• Moderate P/E Ratio

No more than 15 times the average earnings of the past three years.

  • Moderate Ratio of Prices to Assets

The current price should not be more than one and a half times the book value last reported. The product of the multiplies times this ratio of price to book value should not exceed 22.5.

Now the question here is, will you find any stocks that fit all of these criteria? The answer could be a year, but it may not be a lot. That is why you will need to rely on your judgment, and the criteria set out in the book.

You’ll also want to understand the company and its operations, financials, management, etc., to help you with the judgment call.

Common Stock Portfolios for the Defensive and Enterprising Investors:

Benjamin offers us some advice on what each portfolio should look like. For the defensive investor:

  1. Be diversified, just not too diversified. This means that you should hold 10-30 stocks in your portfolio.
  2. Purchase stocks of large and well-financed companies. This will help you manage the risk of their potential earnings in the future, which will hopefully reflect growth in share price.
  3. Have a long record of continuous dividend payments, at least since 1956. While this book was written around the 1970s, there’s no doubt Graham might recommend ensuring companies have a constant dividend payment for numerous amount of years.
  4. Impose a limit on the set price per share.

Now for the enterprising investor:

Their ideal portfolio consists of:

  1. High-grade bonds and
  2. High-grade stocks

There were also some talks about IPOs and different investing strategies for common stocks, which will be further discussed below.

Of course, the question of whether bonds should be included in a portfolio today or not remains to be questioned. I never recall anyone suggesting that we should hold bonds into our portfolio when I was doing my initial research into investing a while back. At least, investing 25% that Mr. Graham is suggesting.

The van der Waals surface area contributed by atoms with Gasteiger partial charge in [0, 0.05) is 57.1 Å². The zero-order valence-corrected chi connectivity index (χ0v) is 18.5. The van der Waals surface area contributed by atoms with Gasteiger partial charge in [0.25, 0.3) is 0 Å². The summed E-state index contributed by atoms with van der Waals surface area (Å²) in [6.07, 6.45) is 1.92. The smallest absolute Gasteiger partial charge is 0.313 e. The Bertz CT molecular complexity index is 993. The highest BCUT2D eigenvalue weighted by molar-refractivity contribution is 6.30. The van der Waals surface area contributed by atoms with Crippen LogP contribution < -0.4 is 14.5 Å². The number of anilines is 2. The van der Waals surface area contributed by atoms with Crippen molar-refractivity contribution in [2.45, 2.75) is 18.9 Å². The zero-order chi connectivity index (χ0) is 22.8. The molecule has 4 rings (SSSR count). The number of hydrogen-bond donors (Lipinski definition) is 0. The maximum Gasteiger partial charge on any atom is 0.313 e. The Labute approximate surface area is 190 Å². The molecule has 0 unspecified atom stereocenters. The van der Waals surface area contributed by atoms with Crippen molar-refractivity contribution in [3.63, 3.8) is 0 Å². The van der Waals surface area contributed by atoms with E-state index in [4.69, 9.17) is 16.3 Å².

I like the idea of having some fixed income into a portfolio regardless of the investing type an individual is, but this requires more research on my end to evaluate whether it’s worthwhile.


Here is a cycle that Benjamin Graham had suggested happens with private companies looking to become public.

In the middle of a bull market, new companies decide to list at reasonable prices.

It continues to rise during this bull market, and other companies decide to join in and list as an IPO.

Often, the prices for these small companies are listed much more expensive than medium-sized businesses with a long-market history.

It’s usually a sign of a bear market that is incoming.

Everyone sells, and usually, the IPO loses 75% of its value and more of its offering price.

Then, maybe in a few years or just when some time has passed, they can become undervalued and are lovely buys at a fraction of their worth.

This theory itself is exciting, and sometimes you will see that newly listed companies are overvalued. To myself, this is because as a new company onto the market, there is not enough time to evaluate what it could be worth as further information is being presented. It’s a popular stock because of the news and coverage of its listing.

It was suggested throughout this book that investors avoid IPO’s because of this cycle, and I probably will take this advice to heart. Eventually, they seem to lose their price as this theory suggests, and either way, before investing in the company, one needs to do research. If the information is not presented at its listing clearly, then one should not invest in it.

Strategies for Enterprising Investors for investing in Common Stocks:

  1. Buying low and selling when high
  2. Growth Stocks